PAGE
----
Benefits of Divorce Mediation

Reason Number One:  Divorce Mediation Works!

The biggest benefit of divorce mediation is the undisputed fact that it usually works.  Most divorce mediation concludes with an agreement that satisfies both parties at a fraction of the cost of a litigated divorce. Litigated divorces by contrast involve attorneys, judges, courtroom appearances, exhibits, motions, time away from work and children, stress and sometimes tears.  When people involved in a divorce speak, listen, reflect, propose, and negotiate, they often agree.  Between 70% and 90% of mediated cases end in an agreement.

More Reasons to Mediate Before You Litigate Your Divorce

  1. Mediation is confidential. Only the agreement is filed in court.  The parties control the information that is included in the agreement.
  2. Mediation is inexpensive. The cost of one mediator is shared.  Some mediation is free.  The cost of a mediated divorce is generally believed to be less than 10% of the cost of a litigated divorce.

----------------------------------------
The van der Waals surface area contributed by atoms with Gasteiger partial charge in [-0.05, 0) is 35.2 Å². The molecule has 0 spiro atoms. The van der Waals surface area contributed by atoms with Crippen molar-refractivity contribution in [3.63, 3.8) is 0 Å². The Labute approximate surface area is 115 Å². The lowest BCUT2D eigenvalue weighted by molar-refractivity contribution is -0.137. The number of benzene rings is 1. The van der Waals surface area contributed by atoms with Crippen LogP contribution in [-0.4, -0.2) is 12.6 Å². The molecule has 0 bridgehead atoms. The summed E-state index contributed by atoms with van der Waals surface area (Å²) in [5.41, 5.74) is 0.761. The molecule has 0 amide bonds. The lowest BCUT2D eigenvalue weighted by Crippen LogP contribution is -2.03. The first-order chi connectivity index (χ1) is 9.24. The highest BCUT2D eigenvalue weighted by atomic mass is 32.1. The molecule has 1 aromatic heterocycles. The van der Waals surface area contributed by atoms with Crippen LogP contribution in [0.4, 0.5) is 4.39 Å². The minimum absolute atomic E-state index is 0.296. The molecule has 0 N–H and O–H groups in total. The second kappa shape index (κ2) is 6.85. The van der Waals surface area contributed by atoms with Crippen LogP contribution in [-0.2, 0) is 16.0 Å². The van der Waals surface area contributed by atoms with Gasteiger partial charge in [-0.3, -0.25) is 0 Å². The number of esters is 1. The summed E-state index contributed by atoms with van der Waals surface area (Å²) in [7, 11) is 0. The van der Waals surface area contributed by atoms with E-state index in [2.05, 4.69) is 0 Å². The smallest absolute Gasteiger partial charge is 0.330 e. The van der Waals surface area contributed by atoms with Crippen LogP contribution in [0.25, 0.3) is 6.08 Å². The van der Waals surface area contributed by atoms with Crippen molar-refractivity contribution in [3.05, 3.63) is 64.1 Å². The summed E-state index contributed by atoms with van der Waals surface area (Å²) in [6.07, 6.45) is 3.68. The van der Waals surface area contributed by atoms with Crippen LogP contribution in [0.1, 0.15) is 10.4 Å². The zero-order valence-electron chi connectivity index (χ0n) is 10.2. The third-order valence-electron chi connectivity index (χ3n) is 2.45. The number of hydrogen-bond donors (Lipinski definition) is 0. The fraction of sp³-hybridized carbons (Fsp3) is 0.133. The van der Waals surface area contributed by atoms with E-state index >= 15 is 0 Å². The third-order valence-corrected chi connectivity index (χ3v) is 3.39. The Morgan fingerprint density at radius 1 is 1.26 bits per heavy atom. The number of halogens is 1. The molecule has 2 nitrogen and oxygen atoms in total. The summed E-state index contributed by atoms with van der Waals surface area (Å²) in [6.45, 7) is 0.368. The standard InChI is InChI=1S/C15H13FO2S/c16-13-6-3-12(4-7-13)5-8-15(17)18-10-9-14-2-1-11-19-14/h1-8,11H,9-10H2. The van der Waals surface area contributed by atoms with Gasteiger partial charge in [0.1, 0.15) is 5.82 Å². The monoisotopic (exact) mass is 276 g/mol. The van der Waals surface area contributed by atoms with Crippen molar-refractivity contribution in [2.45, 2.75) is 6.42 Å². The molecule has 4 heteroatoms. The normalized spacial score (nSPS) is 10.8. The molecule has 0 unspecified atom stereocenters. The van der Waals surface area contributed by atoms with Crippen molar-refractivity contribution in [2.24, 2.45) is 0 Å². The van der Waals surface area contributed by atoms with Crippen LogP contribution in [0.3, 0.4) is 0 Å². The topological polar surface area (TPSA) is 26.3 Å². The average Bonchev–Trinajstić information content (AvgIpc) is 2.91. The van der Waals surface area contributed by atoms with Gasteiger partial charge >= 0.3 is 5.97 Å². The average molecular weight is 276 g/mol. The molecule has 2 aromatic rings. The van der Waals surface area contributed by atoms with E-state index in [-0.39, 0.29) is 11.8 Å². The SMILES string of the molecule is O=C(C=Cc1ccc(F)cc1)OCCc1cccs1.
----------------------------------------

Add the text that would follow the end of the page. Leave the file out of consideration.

3. Mediation is fast. Many issues can be resolved in a single appointment.
  4. Mediation can be scheduled at times convenient to the parties.  Often mediation sessions are held in the evenings or on weekends.
  5. Mediation can begin before the parties divorce or separate.  There is no need to wait for the completion of a six or twelve month separation period.
  6. Mediation can happen at any location convenient to the parties, as long as the location is private – around the kitchen table, in a church classroom, or in a private room at the local library.
  7. Mediation can occur without an attorney. While the advice of an attorney is recommended before signing any agreement, an attorney is not required to mediate.
  8. Mediation can preserve relationships. Arguing in court can destroy relationships.
  9. Mediation allows the parties, rather than a judge, to be in charge of what happens. Parties tend to be happier with an agreement they come up with themselves.
  10. The mediator is a “neutral third-party” who can help parties communicate better than they can on their own.
  11. Mediation looks forward rather than backward. It doesn’t assign blame or punish.  It just helps the parties figure out what will work for them in the future.
  12. The mediator writes up an agreement that reflects what the parties want to see happen. That agreement can be filed in court.
  13. If mediation fails, it may still narrow the issues that need to be litigated, producing an agreement for many of the issues, and saving money in the long run.